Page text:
Seochon has become one of Seoul’s trendiest neighborhoods, largely by keeping its present linked to its past
In 1990 a typhoon swept through Seoul, lashing the capital with rain and wind. Among the damages the typhoon visited on the city, it knocked over a white pine in a small courtyard not far from Gyeongbokgung Palace’s western wall. The tree had been the largest of its kind in the country, 16 meters tall, but the storm was larger. Now, if you pick the right alley to walk down and find the courtyard, you can still see the stump, the only part left. But surrounding it you’ll also see four sturdy young white pines, descendants of the original.
The neighborhood that the trees are in is an old part of the city, old enough that a single cardinal direction was enough to christen it. The area is called Seochon, meaning “West Village,” on account of its being west of the main palace, and it was the traditional domain of the jungin, the “middle people” – doctors, interpreters, merchants. Even today it retains a modestly residential character. For decades, while other parts of the city were redeveloped or even built from scratch, Seochon was largely left to itself, a benign neglect that left it with a unique character and appearance. Now, however, that’s changing. Seochon is being rediscovered and reinvigorated, but, like the young white pines cut from the old original, its new growth often maintains strong links to the past.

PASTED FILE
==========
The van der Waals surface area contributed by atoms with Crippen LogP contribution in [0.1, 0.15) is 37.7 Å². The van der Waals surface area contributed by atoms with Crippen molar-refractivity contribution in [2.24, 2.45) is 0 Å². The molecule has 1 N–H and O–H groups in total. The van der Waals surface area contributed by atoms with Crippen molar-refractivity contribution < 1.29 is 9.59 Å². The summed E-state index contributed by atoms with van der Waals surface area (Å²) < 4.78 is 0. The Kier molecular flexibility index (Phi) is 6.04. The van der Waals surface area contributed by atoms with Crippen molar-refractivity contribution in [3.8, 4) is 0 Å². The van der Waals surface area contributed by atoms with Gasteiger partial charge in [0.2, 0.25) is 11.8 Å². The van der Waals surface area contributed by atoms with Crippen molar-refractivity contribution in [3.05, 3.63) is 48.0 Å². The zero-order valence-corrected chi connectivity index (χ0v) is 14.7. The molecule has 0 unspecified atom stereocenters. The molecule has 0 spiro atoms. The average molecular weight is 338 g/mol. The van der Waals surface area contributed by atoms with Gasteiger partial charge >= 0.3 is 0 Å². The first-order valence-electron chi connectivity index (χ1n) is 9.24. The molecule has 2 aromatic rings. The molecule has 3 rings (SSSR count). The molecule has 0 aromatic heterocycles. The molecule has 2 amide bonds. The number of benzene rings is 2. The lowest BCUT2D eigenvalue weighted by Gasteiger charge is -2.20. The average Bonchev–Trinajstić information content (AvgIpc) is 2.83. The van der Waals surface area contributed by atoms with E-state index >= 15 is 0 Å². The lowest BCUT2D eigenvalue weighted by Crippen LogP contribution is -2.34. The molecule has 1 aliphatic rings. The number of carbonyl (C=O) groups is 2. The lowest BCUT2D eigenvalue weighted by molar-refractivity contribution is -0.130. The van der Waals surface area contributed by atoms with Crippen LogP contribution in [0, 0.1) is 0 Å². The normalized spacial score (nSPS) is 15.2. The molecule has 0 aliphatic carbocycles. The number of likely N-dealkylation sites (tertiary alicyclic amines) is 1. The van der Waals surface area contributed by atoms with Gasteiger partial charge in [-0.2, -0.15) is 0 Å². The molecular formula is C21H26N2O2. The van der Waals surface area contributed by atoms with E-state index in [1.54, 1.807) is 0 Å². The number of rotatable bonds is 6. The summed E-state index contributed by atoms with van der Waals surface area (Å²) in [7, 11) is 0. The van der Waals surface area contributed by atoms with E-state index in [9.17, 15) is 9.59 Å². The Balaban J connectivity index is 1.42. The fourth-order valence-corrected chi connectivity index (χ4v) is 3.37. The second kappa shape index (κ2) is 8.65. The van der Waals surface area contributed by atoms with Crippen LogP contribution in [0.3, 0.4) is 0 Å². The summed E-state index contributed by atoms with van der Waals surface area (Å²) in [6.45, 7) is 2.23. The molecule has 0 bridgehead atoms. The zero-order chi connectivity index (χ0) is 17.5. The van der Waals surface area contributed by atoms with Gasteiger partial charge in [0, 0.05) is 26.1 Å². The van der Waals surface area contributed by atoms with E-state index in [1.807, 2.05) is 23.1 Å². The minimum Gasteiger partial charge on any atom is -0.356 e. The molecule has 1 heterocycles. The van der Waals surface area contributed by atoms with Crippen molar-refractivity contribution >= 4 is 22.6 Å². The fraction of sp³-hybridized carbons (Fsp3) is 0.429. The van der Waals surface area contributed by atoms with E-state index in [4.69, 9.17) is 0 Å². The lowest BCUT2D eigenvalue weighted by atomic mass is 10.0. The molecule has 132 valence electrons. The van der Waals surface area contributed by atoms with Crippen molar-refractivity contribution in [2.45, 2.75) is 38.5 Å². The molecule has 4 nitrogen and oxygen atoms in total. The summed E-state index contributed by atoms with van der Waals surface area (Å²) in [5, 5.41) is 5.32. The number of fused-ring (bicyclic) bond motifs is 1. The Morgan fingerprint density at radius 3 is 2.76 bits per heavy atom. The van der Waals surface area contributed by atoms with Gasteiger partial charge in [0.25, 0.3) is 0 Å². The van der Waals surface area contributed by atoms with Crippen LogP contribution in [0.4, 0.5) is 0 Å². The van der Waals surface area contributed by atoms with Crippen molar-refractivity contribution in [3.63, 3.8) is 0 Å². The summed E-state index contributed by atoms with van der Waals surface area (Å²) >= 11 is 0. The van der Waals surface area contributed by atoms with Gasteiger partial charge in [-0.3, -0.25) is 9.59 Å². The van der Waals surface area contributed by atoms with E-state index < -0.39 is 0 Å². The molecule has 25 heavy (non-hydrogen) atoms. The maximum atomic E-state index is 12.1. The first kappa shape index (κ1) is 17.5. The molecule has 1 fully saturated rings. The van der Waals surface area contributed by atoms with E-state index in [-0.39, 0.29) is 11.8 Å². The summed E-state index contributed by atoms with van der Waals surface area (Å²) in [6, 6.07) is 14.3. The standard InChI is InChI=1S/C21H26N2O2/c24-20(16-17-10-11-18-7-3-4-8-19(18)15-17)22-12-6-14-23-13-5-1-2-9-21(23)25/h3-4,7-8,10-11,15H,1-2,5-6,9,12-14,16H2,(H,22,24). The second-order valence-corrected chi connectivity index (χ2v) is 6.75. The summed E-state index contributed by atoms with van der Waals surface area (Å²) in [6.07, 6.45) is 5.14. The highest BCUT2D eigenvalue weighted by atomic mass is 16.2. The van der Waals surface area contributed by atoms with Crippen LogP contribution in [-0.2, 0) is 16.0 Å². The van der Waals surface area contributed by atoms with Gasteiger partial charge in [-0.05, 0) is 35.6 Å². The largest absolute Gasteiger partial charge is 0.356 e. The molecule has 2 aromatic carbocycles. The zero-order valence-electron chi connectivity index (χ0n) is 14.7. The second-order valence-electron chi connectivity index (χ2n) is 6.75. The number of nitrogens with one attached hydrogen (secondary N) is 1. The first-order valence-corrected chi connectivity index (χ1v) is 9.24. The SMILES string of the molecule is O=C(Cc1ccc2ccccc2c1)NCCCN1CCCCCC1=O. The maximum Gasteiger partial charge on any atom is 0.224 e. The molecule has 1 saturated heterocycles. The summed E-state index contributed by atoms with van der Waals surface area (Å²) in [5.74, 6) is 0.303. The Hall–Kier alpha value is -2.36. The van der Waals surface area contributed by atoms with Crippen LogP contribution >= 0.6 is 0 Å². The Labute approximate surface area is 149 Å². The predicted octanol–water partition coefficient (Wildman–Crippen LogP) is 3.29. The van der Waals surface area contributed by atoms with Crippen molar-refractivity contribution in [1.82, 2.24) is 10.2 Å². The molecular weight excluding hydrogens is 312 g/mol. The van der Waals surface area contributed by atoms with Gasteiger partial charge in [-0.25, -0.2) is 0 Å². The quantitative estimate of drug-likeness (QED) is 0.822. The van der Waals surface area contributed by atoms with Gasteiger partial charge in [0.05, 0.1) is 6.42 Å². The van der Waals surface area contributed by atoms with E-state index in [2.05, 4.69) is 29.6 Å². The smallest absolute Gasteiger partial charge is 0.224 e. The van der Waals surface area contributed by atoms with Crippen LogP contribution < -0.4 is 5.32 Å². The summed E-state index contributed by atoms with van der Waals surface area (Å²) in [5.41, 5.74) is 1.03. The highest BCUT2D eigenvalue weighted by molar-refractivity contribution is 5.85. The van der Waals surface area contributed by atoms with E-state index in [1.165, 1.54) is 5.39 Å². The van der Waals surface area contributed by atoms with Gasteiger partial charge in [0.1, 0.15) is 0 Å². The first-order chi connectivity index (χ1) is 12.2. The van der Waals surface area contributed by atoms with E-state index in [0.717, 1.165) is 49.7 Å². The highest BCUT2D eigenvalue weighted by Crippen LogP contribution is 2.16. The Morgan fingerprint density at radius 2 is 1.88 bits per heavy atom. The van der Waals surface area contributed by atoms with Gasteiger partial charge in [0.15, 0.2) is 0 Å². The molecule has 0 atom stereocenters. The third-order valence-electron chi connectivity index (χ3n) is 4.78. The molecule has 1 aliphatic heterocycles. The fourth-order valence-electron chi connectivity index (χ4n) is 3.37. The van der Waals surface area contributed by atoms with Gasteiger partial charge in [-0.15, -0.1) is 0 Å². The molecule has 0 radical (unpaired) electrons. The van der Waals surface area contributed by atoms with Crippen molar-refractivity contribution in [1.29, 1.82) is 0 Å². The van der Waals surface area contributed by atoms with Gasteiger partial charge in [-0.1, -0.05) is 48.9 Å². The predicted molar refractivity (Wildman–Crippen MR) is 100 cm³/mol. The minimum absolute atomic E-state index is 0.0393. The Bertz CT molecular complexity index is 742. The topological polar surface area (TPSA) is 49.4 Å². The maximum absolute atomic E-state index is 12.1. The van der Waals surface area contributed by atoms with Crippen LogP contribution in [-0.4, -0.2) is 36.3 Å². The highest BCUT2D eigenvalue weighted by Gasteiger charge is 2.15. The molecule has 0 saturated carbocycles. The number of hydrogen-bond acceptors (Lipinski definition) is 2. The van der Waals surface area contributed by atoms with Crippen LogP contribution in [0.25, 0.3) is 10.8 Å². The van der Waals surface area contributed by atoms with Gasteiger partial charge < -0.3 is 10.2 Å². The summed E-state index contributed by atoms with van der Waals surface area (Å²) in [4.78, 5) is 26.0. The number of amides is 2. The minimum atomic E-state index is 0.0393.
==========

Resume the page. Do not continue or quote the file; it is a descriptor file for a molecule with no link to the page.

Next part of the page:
This connection is most visible through the actual buildings that make up the neighborhood. Seochon has one of the largest concentrations of hanok in Seoul, and the city is currently doing much to encourage their preservation. Walking through the neighborhood’s backstreets you’ll inevitably come across many old hanok, with their black tile roofs and handsome double doors, but this is also one of the few places in the city where you’ll find newly built hanok too.